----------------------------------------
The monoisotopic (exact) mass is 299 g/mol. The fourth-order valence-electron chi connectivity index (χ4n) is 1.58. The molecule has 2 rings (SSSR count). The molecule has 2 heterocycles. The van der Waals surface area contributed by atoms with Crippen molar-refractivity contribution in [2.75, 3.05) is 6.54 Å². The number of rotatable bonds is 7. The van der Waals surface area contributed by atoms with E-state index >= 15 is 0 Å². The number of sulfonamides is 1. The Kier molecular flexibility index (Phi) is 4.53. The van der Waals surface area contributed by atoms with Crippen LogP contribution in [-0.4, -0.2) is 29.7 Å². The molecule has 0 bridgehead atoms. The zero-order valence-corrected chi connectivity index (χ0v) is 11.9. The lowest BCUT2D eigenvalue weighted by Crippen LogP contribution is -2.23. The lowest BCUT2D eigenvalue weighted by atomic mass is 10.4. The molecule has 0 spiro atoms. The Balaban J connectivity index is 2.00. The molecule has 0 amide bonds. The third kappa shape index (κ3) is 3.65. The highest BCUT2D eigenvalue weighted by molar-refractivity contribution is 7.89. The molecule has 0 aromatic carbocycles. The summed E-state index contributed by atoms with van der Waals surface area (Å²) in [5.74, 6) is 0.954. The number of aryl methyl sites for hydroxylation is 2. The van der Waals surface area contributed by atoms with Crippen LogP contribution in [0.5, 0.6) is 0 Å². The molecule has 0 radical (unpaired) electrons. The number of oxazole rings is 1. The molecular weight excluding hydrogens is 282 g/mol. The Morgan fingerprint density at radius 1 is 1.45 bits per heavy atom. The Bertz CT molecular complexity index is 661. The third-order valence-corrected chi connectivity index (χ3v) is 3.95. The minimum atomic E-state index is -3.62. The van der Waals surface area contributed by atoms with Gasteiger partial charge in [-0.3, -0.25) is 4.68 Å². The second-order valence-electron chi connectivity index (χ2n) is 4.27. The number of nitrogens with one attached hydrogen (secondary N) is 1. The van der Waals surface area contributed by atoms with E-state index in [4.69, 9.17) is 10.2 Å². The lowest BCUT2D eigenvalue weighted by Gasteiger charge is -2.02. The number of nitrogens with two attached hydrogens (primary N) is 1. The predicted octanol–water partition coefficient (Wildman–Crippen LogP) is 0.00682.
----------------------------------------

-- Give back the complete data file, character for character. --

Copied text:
The monoisotopic (exact) mass is 299 g/mol. The fourth-order valence-electron chi connectivity index (χ4n) is 1.58. The molecule has 2 rings (SSSR count). The molecule has 2 heterocycles. The van der Waals surface area contributed by atoms with Crippen molar-refractivity contribution in [2.75, 3.05) is 6.54 Å². The number of rotatable bonds is 7. The van der Waals surface area contributed by atoms with E-state index >= 15 is 0 Å². The number of sulfonamides is 1. The Kier molecular flexibility index (Phi) is 4.53. The van der Waals surface area contributed by atoms with Crippen LogP contribution in [-0.4, -0.2) is 29.7 Å². The molecule has 0 bridgehead atoms. The zero-order valence-corrected chi connectivity index (χ0v) is 11.9. The lowest BCUT2D eigenvalue weighted by Crippen LogP contribution is -2.23. The lowest BCUT2D eigenvalue weighted by atomic mass is 10.4. The molecule has 0 spiro atoms. The Balaban J connectivity index is 2.00. The molecule has 0 amide bonds. The third kappa shape index (κ3) is 3.65. The highest BCUT2D eigenvalue weighted by molar-refractivity contribution is 7.89. The molecule has 0 aromatic carbocycles. The summed E-state index contributed by atoms with van der Waals surface area (Å²) in [5.74, 6) is 0.954. The number of aryl methyl sites for hydroxylation is 2. The van der Waals surface area contributed by atoms with Crippen LogP contribution in [0.5, 0.6) is 0 Å². The molecule has 0 radical (unpaired) electrons. The number of oxazole rings is 1. The molecular weight excluding hydrogens is 282 g/mol. The Morgan fingerprint density at radius 1 is 1.45 bits per heavy atom. The Bertz CT molecular complexity index is 661. The third-order valence-corrected chi connectivity index (χ3v) is 3.95. The minimum atomic E-state index is -3.62. The van der Waals surface area contributed by atoms with Gasteiger partial charge in [-0.3, -0.25) is 4.68 Å². The second-order valence-electron chi connectivity index (χ2n) is 4.27. The number of nitrogens with one attached hydrogen (secondary N) is 1. The van der Waals surface area contributed by atoms with E-state index in [4.69, 9.17) is 10.2 Å². The lowest BCUT2D eigenvalue weighted by Gasteiger charge is -2.02. The number of nitrogens with two attached hydrogens (primary N) is 1. The predicted octanol–water partition coefficient (Wildman–Crippen LogP) is 0.00682.